Find all possible positive integer values of c that $\frac {a^2+b^2+ab} {ab-1}$=c can take in $\mathbb N$. I know that the solutions are c=7 and c=4 but I don't know how to prove this with Vieta Jumping method.

  • 1
    $\begingroup$ What is $a$ and $b$? Are they integers? Or natural numbers? $\endgroup$ – Husain Oct 13 '15 at 15:32
  • $\begingroup$ integers it's a classical problem but I don't know how to solveit by vieta's root jumping $\endgroup$ – Weijie Chen Oct 13 '15 at 16:14
  • $\begingroup$ edited answer to make the Vieta step more prominent. $\endgroup$ – Will Jagy Oct 13 '15 at 19:00


$$ \frac{x^2 + xy + y^2}{xy-1} = c, $$ $$ x^2 + xy + y^2 = c xy - c, $$ $$ x^2 + (1-c)xy + y^2 = -c. $$

We want integers with $$ x^2 + (1-c)xy + y^2 = -c $$ and $c \geq 3,$ because otherwise the quadratic form on the left is positive definite or semidefinite.

There are no solutions with $xy \leq 0$ in any case. we take $x,y > 0.$


We are going to look for solutions that minimize $x + y.$ We can replace $x$ by $$ \color{blue}{x' = (c-1)y - x}. $$ We see that $x' < x$ so $x' + y < x+y,$ unless $2 x \leq (c-1)y. $ We can replace $y$ by $$ \color{blue}{y' = (c-1)x - y}. $$ We see that $y' < y$ so $x + y' < x+y,$ unless $2 y \leq (c-1)x. $


If there are any integer solutions for a particular $c,$ then there are solutions satisfying the inequalities $$ 2 x \leq (c-1)y, $$ $$ 2 y \leq (c-1)x. $$ I'll call these the Hurwitz inequalities and Hurwitz lines. Article in 1907 in German.

For $c=4$ we get $(2,2)$ enter image description here

For (c=7) we get $(2,1), (1,2)$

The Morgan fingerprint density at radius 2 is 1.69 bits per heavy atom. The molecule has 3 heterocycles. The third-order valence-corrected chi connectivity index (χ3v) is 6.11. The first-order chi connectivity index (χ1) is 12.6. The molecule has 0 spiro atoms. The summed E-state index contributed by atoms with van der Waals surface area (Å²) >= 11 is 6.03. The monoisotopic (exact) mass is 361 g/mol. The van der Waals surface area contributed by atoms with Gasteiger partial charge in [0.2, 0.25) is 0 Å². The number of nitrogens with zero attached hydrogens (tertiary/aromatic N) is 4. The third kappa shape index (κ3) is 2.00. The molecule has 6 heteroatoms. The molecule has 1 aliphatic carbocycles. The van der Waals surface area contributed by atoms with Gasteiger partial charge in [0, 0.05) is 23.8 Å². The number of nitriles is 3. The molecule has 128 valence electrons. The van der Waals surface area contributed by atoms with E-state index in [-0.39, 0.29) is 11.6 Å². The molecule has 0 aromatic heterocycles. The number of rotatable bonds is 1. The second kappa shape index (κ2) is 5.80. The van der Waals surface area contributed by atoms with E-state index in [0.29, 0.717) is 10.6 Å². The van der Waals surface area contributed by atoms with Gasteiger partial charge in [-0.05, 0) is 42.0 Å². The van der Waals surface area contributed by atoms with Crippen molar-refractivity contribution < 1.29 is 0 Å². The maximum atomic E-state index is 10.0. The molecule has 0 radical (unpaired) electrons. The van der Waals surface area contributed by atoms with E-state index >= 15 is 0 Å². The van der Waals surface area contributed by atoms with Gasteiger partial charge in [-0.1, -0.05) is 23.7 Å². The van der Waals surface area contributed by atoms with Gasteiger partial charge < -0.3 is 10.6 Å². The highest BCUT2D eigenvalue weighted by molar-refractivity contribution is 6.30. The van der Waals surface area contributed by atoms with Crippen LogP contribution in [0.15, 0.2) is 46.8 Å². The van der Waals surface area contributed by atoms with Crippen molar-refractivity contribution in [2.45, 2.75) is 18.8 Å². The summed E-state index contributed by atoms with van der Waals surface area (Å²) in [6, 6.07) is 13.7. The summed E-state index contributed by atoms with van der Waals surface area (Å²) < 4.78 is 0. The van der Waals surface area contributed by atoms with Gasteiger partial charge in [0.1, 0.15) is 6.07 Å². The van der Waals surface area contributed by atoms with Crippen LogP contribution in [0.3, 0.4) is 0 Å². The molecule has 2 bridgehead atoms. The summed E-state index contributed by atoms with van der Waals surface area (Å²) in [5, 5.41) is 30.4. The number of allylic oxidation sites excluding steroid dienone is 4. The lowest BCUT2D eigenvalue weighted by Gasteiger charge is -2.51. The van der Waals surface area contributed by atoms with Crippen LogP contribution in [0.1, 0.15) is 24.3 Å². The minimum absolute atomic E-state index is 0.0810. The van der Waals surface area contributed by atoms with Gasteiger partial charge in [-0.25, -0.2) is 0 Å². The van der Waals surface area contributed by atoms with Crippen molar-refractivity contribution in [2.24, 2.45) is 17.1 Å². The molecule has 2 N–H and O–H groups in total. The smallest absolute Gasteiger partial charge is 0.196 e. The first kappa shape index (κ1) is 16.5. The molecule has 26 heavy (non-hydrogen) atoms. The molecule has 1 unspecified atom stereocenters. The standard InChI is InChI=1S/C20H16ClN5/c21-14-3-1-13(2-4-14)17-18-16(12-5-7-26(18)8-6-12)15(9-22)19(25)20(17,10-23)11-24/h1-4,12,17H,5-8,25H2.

enter image description here

Let's see: for those who know calculus, the Hurwitz lines intersect this branch of the hyperbola in the minimum value of $x$ and the minimum value of $y.$ What happens when $c \geq 8?$

enter image description here

Well, as you can see in the picture, the branch passes through a point very near $(1,1)$ when $x=y,$ to be specific $$ x = y = \sqrt {\left(1 + \frac{3}{c-3} \right)}, $$ slightly larger then $1.$ However, as soon as $x=2,$ we find the $y$ value along the lower part smaller than $1,$ $$ y = (c-1) - \sqrt {c^2 - 3 c - 3} = \frac{c+4}{ (c-1) + \sqrt {c^2 - 3 c - 3}} $$

This thing has limit $1/2$ as $c \rightarrow \infty.$ $c=8, 0.91723,$ $c=9, 0.85857$ Not a coincidence: $c=7, x=2 \rightarrow y= 1, $ $c=4, x=2 \rightarrow y= 2. $

So that is the proof, for $c \geq 8$ there are no integer lattice points on the arc of the hyperbola within $$ 2 x \leq (c-1)y, $$ $$ 2 y \leq (c-1)x. $$ You can draw graphs for $c = 3,5,6,$ you will see that the arc of the hyperbola between the Hurwitz lines does not contain any lattice points.

I put lots of detail at Is it true that $f(x,y)=\frac{x^2+y^2}{xy-t}$ has only finitely many distinct positive integer values with $x$, $y$ positive integers?

  • $\begingroup$ It's very interesting thanks, but I'd like a proof using Vieta's Root Jumping $\endgroup$ – Weijie Chen Oct 13 '15 at 18:40
  • $\begingroup$ @Weijie, it is Veita root jumping. Really really really. Edited to put in the word Vieta in a few places. By the way, root jumping is just one little part of any such argument, everything else is always inequalities, although usually easy ones. $\endgroup$ – Will Jagy Oct 13 '15 at 18:51
  • $\begingroup$ Oh sorry I read it very fast I see it now thanks! $\endgroup$ – Weijie Chen Oct 13 '15 at 19:32
  • $\begingroup$ You said you rarely lie. It means you lie occasionally. xD. By the way, +1. $\endgroup$ – Jaideep Khare Feb 26 '18 at 8:46
  • $\begingroup$ @JaideepKhare I think I recall how this went. Chen, in the first comment above, said he wanted a proof using Vieta Jumping. After that, I put in the first line about not lying. Meanwhile, here is the piece by Hurwitz, which really does help clarify what Vieta Jumping is doing. It is in German, but is about as easy to read as any German mathematics article I have seen. zakuski.utsa.edu/~jagy/Hurwitz_A_1907.pdf $\endgroup$ – Will Jagy Feb 26 '18 at 18:37

Your Answer

By clicking “Post Your Answer”, you agree to our terms of service, privacy policy and cookie policy

Not the answer you're looking for? Browse other questions tagged or ask your own question.